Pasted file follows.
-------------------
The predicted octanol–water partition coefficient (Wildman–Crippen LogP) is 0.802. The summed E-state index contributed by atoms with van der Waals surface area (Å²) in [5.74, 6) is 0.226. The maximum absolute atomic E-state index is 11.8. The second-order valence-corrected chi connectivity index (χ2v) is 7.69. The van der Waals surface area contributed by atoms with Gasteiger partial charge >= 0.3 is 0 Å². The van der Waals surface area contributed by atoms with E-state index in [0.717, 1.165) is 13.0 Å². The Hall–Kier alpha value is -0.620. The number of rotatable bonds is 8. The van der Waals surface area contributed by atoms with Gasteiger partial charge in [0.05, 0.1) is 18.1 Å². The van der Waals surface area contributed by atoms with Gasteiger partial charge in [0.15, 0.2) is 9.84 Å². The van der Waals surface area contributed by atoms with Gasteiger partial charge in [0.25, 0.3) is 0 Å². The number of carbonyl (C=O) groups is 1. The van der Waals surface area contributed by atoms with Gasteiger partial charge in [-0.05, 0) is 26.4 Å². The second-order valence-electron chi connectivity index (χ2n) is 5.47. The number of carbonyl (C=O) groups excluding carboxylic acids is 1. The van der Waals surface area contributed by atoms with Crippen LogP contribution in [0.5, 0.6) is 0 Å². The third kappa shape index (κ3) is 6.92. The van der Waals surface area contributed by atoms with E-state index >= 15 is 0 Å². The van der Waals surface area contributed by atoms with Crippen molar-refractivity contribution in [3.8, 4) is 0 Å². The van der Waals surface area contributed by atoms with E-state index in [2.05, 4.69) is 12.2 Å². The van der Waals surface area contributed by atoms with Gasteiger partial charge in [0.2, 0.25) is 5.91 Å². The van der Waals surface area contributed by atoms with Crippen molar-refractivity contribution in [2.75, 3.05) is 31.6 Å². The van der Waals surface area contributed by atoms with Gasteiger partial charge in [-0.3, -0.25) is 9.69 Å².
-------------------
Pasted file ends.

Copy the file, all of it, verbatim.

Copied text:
The predicted octanol–water partition coefficient (Wildman–Crippen LogP) is 0.802. The summed E-state index contributed by atoms with van der Waals surface area (Å²) in [5.74, 6) is 0.226. The maximum absolute atomic E-state index is 11.8. The second-order valence-corrected chi connectivity index (χ2v) is 7.69. The van der Waals surface area contributed by atoms with Gasteiger partial charge >= 0.3 is 0 Å². The van der Waals surface area contributed by atoms with E-state index in [0.717, 1.165) is 13.0 Å². The Hall–Kier alpha value is -0.620. The number of rotatable bonds is 8. The van der Waals surface area contributed by atoms with Gasteiger partial charge in [0.05, 0.1) is 18.1 Å². The van der Waals surface area contributed by atoms with Gasteiger partial charge in [0.15, 0.2) is 9.84 Å². The van der Waals surface area contributed by atoms with Gasteiger partial charge in [0.25, 0.3) is 0 Å². The number of carbonyl (C=O) groups is 1. The van der Waals surface area contributed by atoms with Gasteiger partial charge in [-0.05, 0) is 26.4 Å². The second-order valence-electron chi connectivity index (χ2n) is 5.47. The number of carbonyl (C=O) groups excluding carboxylic acids is 1. The van der Waals surface area contributed by atoms with Crippen LogP contribution in [0.5, 0.6) is 0 Å². The third kappa shape index (κ3) is 6.92. The van der Waals surface area contributed by atoms with E-state index >= 15 is 0 Å². The van der Waals surface area contributed by atoms with Crippen molar-refractivity contribution in [3.8, 4) is 0 Å². The van der Waals surface area contributed by atoms with E-state index in [2.05, 4.69) is 12.2 Å². The van der Waals surface area contributed by atoms with Gasteiger partial charge in [0.2, 0.25) is 5.91 Å². The van der Waals surface area contributed by atoms with Crippen molar-refractivity contribution in [2.75, 3.05) is 31.6 Å². The van der Waals surface area contributed by atoms with Gasteiger partial charge in [-0.3, -0.25) is 9.69 Å².